PORT ANGELES — City officials are reviewing the first official design of the downtown’s new performing arts center, scheduled for completion in mid-2021.
The 41,000-square-foot Field Arts and Events Hall would be built at the corner of Front and Oak streets on a 1.6-acre parcel that will be known as the Port Angeles Waterfront Center.
It’s now occupied by a Black Ball Ferry Line parking lot and grassy area long eyed for a hotel or convention center.
Former city Public Works and Utilities Director Craig Fulton, project director with Sacramento-based Vanir Construction Management Inc. in Seattle, submitted building and conditional-use permit applications for the estimated $30 million to $31 million project in June and July.
“It’s a huge step,” Brooke Taylor, Waterfront Center board chairman, said Monday.
“Beyond the point of no return is probably a good way to put it.
“A lot of things have to come together until actual construction starts, but I would say we are at that point.”
The project is valued at $27.1 million including solely materials and labor, according to the building permit application.
The actual cost will be closer to $30 million to $31 million when contingencies and other “soft costs” such as furnishings are added, Taylor said.
Organizers hope to begin construction between October and December and to complete construction 17 or 18 months after groundbreaking.
Steps required to be taken before digging and pile driving can begin include issuance of the building permit.
The city building department began reviewing a half-dozen binders of project specifications last week, building inspector Jim Lierly said Monday.
“So far, it looks pretty good, but I haven’t gotten into it yet,” he said.
The conditional use permit seeks to exceed the city’s 45-foot building height restriction by 5.4 feet at the center of the two-story building, where the 500-seat Morris Auditorium — named after the late Donna M. Morris — will be located.
The tallest point is 40.4 feet for the rest of the building, which would include a coffee shop, meeting facilities for up to 300 people and a 1,000-square-foot art gallery that Taylor said he hopes the Port Angeles Fine Arts Center will help run.
The Fine Arts Center was named as a will partner in Morris’ $9 million bequest for the “design, construction and maintenance” of a performing arts center in Port Angeles.
The cafe, which like the gallery will be open daily, does not have a tenant, Taylor said.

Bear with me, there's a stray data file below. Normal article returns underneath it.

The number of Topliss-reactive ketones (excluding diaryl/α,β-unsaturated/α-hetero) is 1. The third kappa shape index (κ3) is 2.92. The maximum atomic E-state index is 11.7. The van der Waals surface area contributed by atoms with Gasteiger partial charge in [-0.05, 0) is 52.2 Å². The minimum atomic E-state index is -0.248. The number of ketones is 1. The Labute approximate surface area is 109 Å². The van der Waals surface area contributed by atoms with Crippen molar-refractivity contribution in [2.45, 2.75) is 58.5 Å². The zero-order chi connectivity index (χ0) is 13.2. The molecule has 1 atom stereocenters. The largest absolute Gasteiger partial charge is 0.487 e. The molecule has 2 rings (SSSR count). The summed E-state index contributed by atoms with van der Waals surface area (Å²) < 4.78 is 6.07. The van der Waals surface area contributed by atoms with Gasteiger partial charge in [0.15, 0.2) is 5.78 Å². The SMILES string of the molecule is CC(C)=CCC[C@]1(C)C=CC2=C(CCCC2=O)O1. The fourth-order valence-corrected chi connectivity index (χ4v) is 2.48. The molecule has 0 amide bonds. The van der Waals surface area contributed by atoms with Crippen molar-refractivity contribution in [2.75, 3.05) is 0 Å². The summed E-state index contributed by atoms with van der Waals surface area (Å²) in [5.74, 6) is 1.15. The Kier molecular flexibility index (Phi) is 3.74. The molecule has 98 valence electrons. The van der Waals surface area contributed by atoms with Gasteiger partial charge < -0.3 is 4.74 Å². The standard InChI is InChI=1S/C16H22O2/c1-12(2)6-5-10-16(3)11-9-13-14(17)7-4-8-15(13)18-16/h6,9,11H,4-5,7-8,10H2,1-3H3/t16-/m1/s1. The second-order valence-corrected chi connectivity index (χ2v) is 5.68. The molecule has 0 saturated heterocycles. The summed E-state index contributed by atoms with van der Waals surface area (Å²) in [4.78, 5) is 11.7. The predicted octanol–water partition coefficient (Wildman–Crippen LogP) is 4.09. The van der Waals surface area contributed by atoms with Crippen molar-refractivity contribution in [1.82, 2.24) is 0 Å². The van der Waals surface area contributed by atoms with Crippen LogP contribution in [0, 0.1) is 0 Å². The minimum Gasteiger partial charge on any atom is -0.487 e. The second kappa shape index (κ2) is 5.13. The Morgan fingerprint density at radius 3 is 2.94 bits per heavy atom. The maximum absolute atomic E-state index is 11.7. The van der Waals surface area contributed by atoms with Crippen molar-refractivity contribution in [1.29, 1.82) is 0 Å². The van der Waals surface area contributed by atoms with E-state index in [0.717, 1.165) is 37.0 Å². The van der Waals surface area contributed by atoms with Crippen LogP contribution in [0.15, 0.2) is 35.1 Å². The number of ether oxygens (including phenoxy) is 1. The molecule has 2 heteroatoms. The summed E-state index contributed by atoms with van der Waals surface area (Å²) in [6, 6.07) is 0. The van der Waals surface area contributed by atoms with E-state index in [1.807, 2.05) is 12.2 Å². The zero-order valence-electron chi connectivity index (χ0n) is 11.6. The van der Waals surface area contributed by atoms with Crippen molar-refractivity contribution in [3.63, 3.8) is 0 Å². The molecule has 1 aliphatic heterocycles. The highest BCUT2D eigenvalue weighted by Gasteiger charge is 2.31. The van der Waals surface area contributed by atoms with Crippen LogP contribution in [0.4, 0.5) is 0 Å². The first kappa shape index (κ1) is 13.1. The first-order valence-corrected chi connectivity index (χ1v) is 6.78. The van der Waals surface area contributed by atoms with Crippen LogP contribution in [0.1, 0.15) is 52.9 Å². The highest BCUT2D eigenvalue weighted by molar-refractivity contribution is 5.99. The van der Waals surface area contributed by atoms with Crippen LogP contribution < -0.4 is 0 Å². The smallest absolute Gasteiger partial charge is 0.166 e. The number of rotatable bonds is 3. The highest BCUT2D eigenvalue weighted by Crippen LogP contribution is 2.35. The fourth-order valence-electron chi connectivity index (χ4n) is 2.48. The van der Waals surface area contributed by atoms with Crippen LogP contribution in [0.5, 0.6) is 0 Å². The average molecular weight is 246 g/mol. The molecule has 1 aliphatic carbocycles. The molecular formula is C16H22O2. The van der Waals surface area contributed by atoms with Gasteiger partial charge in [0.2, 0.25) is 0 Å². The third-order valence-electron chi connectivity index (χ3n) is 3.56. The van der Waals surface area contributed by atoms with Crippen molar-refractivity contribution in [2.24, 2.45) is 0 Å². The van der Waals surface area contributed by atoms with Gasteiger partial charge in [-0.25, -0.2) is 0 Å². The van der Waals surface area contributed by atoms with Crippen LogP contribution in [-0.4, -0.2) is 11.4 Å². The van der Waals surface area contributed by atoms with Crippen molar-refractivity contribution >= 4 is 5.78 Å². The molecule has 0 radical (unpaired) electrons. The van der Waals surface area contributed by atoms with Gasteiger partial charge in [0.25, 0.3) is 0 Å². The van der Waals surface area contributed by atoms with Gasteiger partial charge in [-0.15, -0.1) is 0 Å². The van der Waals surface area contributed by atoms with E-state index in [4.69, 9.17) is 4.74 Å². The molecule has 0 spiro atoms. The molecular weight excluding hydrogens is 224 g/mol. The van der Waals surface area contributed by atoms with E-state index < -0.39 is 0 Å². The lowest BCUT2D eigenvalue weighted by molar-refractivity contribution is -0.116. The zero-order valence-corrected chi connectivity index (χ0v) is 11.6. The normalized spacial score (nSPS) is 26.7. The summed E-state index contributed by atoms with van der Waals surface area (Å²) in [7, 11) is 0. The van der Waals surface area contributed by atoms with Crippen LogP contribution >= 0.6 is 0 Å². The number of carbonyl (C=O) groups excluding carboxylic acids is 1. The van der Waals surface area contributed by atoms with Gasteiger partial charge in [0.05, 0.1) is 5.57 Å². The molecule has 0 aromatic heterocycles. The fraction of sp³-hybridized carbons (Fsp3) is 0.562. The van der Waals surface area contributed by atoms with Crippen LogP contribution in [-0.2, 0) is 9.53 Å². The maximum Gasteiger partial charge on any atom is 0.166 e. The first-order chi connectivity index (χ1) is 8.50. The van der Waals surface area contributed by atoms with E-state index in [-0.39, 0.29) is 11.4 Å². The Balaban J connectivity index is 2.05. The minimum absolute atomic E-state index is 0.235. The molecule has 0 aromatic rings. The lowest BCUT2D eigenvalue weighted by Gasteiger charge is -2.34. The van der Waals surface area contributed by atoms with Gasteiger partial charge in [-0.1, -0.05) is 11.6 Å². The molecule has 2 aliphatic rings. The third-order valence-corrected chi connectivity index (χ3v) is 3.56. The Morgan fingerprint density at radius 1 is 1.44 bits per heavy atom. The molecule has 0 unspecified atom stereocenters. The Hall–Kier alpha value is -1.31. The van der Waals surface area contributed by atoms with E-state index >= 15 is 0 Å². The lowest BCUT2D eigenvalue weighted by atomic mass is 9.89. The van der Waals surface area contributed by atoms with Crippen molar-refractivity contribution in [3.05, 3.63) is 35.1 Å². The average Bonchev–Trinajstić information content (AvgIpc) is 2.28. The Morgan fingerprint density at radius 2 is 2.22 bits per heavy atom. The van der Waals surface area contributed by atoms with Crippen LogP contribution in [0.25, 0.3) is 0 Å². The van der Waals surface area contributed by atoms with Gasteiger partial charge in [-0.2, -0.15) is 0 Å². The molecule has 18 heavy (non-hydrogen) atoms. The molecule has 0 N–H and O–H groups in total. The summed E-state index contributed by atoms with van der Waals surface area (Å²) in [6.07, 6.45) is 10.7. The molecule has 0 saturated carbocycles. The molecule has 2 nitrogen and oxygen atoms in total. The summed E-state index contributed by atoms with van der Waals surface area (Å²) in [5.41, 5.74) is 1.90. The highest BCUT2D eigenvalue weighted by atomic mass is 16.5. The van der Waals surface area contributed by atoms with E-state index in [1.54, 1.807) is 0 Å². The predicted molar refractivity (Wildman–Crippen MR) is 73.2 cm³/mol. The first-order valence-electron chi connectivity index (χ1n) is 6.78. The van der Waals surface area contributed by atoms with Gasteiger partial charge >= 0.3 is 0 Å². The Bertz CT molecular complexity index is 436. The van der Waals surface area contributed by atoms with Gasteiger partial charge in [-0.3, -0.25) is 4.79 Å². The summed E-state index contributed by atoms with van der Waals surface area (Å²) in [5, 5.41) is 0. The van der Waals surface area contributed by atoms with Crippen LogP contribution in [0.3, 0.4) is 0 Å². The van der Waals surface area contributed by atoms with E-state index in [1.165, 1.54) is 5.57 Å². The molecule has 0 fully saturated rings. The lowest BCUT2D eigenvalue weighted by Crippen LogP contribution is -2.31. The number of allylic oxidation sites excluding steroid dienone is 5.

A request-for-proposals for the coffee shop will be issued after the building permit is approved.
The public comment period for the conditional-use permit ends Monday.
A hearing examiner public hearing on the permit is scheduled for 10 a.m. Sept. 5.
“Views from neighboring downtown buildings and streets will not be significantly affected by the additional auditorium height, and views from the bluff to the south will be affected very similar to a hypothetical building with the same footprint area built to the 45-foot limit throughout,” according to the conditional-use permit application.
The performance hall will be the cornerstone feature for a three-building complex.
The campus will include a Lower Elwha Klallam tribal longhouse, and a joint project to house the Feiro Marine Life Center and a visitor center for the Olympic Coast National Marine Sanctuary.
The protected waters off Washington’s coast are managed by the federal National Oceanic and Atmospheric Administration.
Those projects will be developed after Field Hall is further along, officials from the tribe and what is tentatively called the Marine Discovery Center have said.
Carol Bernthal, marine sanctuary superintendent, said in May that construction on that part won’t start anytime soon.
“Realistically, it will probably take us two to three years to do the fundraising,” she said.
Linty Hopie, the tribe’s enterprise chief operations officer, did not return calls for comment Monday.
The performing arts center will be named after Dorothy Field, a Waterfront Center board member who donated $1.43 million to buy the parcel. The Field Hall property takes up almost half of the parcel.
Taylor said more than half of the funds needed to build the facility have been raised.
The capital campaign headed by Director of Development Jessica Hernandez ramps up beginning this weekend in a public-outreach push for donations while an effort for major donor support continues, Taylor said.
“It’s time to expand that base of existing major gifts phase,” she said.
“It’s critical that the general population be involved in this project and be engaged.
“You need public ownership of this project.
“We’ve known that from Day 1.
“The community at large has to support it and invest in it and enjoy it.”
Senior Staff Writer Paul Gottlieb can be reached at 360-452-2345, ext. 55650, or at [email protected].